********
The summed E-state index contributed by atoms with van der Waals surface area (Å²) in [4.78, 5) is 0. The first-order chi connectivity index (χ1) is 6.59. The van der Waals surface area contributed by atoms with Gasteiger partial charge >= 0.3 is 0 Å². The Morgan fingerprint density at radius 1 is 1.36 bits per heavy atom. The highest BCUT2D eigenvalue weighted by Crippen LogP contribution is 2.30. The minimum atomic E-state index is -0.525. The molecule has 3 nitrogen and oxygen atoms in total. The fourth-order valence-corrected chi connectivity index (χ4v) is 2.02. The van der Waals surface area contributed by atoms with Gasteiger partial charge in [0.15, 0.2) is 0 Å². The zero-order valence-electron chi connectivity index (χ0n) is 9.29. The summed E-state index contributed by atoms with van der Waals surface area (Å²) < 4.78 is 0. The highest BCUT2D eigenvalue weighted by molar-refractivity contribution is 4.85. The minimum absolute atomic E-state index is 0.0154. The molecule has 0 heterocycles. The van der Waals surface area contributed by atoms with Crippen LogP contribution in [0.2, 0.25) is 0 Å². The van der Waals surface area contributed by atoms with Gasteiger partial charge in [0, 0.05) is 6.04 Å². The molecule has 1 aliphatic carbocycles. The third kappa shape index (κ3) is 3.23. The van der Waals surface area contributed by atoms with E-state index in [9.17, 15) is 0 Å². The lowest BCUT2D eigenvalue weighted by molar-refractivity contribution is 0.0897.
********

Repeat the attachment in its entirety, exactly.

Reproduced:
The summed E-state index contributed by atoms with van der Waals surface area (Å²) in [4.78, 5) is 0. The first-order chi connectivity index (χ1) is 6.59. The van der Waals surface area contributed by atoms with Gasteiger partial charge >= 0.3 is 0 Å². The Morgan fingerprint density at radius 1 is 1.36 bits per heavy atom. The highest BCUT2D eigenvalue weighted by Crippen LogP contribution is 2.30. The minimum atomic E-state index is -0.525. The molecule has 3 nitrogen and oxygen atoms in total. The fourth-order valence-corrected chi connectivity index (χ4v) is 2.02. The van der Waals surface area contributed by atoms with Gasteiger partial charge in [0.15, 0.2) is 0 Å². The zero-order valence-electron chi connectivity index (χ0n) is 9.29. The summed E-state index contributed by atoms with van der Waals surface area (Å²) < 4.78 is 0. The highest BCUT2D eigenvalue weighted by molar-refractivity contribution is 4.85. The minimum absolute atomic E-state index is 0.0154. The molecule has 0 heterocycles. The van der Waals surface area contributed by atoms with Crippen LogP contribution in [0.2, 0.25) is 0 Å². The van der Waals surface area contributed by atoms with Gasteiger partial charge in [0, 0.05) is 6.04 Å². The molecule has 1 aliphatic carbocycles. The third kappa shape index (κ3) is 3.23. The van der Waals surface area contributed by atoms with E-state index in [9.17, 15) is 0 Å². The lowest BCUT2D eigenvalue weighted by molar-refractivity contribution is 0.0897.